Of these areas (i.e. anger management, workplace violence, sudden death), where do you find that you are needed the most?

Most of the responses we are involved in are ‘sudden death’. This could be a railway trespasser incident, the sudden death of a favourite employee in the workplace, or a worksite tragedy.

Do you offer strategies that employers can refer to time and again?

We have assisted several corporations with guidelines for response for ‘violence in the workplace’ or support after a crisis in the workplace. Some corporations have information sheets that we have produced that they provide to their employees after a worksite intervention.

In particular, Dr. Solomon and an ex-railroader, Tim Kaufman, set the strategy for the Peer Support Program at VIA Rail many years before I got involved. This program is world class. The Executive Management Team and the Union at VIA have been extremely supportive.

Can you share some of the feedback you’ve received from impacted employees you’ve worked with in the past?

The following comments have been sent to me personally:

“Your workshop has made a difference in my life and being able to open up and not being judged makes this workshop work.”

“I have been in my job for over 30 years. After my 10th incident my doctor asked: ‘When you started, did you realize that people could die while you were doing your job and you would have no control over that?’. I am so glad that (my employer) has provided the Peer Support workshop.  My images have been stuck in my face from the first accident and many of the ones in-between.  Now I no longer see them. They are put away after all these years because of (working with Brady and Associates). I will be able to tell my doctor ‘Yes, I have been told and am now as prepared as possible and know where to seek help if I need it.’”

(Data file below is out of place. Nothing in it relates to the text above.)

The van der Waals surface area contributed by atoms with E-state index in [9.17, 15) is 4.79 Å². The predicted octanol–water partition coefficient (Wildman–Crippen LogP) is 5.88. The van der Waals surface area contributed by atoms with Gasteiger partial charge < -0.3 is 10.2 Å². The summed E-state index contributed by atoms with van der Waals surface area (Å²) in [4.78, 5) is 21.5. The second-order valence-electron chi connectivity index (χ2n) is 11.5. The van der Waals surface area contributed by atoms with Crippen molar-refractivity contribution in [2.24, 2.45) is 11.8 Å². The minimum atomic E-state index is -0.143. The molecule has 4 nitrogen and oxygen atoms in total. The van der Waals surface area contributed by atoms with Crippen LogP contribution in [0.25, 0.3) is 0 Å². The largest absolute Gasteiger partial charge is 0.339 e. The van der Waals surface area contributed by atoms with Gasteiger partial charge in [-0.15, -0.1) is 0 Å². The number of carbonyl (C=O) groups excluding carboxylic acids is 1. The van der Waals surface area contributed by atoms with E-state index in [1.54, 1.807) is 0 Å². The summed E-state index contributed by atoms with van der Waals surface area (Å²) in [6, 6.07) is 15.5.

If you could share any advice for a victim of a rail incident (i.e. the family, engineer, first responders) what would it be?

Talk to other colleagues and their families about their feelings and experience. It helps to ‘talk it out’, and not isolate yourself. If these ‘abnormal feelings’ continue for more than 7 – 10 days they should speak to a health care professional.

Why do you think rail safety is important?

By the very nature of rail travel, most incidents involve tragedy. Trains cannot stop ‘on a dime’ nor ‘swerve’ to miss someone on the train’s tracks. AND there are more victims than the person who dies or is maimed on the tracks – there are the engineers who witness the incident, the onboard staff who could also have seen the results of the collision, the passengers on the train, and the family and friends of the victim. This is why the Operation Lifesaver is so important for public education of adults and children.


Thank you so much, Sue, for taking the time to provide more information about Brady and Associates and to share with us the extremely important work you do with victims of critical incidents.

For more information and to access a wealth of free online rail safety resources, please bookmark Operation Lifesaver, and share it with your family and friends.

Now that you’ve read Stacey’s and Sue’s stories about their personal involvement and commitment to rail safety, we encourage you to read a few more and learn the importance of rail safety and how it affects all those involved.

As always, we would like to remind you to ALWAYS: Look! Listen! Live!